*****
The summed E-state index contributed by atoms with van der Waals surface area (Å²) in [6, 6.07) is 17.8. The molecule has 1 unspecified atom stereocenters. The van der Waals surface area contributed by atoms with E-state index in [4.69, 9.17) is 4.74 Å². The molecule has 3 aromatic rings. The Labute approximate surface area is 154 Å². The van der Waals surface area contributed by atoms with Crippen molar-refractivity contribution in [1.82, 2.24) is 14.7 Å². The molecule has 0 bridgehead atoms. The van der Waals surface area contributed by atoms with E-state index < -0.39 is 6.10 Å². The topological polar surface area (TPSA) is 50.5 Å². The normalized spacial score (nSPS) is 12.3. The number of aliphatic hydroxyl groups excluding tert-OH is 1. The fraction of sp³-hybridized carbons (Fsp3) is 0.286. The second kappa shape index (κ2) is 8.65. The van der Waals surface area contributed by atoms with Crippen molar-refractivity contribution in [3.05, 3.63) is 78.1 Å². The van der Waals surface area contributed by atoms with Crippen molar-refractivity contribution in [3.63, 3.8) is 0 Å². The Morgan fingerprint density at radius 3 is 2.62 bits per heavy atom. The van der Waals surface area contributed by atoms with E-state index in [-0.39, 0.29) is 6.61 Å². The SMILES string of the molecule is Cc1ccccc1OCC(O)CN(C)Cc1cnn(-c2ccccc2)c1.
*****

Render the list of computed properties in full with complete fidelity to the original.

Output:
The summed E-state index contributed by atoms with van der Waals surface area (Å²) in [6, 6.07) is 17.8. The molecule has 1 unspecified atom stereocenters. The van der Waals surface area contributed by atoms with E-state index in [4.69, 9.17) is 4.74 Å². The molecule has 3 aromatic rings. The Labute approximate surface area is 154 Å². The van der Waals surface area contributed by atoms with Crippen molar-refractivity contribution in [1.82, 2.24) is 14.7 Å². The molecule has 0 bridgehead atoms. The van der Waals surface area contributed by atoms with E-state index < -0.39 is 6.10 Å². The topological polar surface area (TPSA) is 50.5 Å². The normalized spacial score (nSPS) is 12.3. The number of aliphatic hydroxyl groups excluding tert-OH is 1. The fraction of sp³-hybridized carbons (Fsp3) is 0.286. The second kappa shape index (κ2) is 8.65. The van der Waals surface area contributed by atoms with Crippen molar-refractivity contribution in [3.05, 3.63) is 78.1 Å². The van der Waals surface area contributed by atoms with Crippen molar-refractivity contribution in [3.63, 3.8) is 0 Å². The Morgan fingerprint density at radius 3 is 2.62 bits per heavy atom. The van der Waals surface area contributed by atoms with E-state index in [-0.39, 0.29) is 6.61 Å². The SMILES string of the molecule is Cc1ccccc1OCC(O)CN(C)Cc1cnn(-c2ccccc2)c1.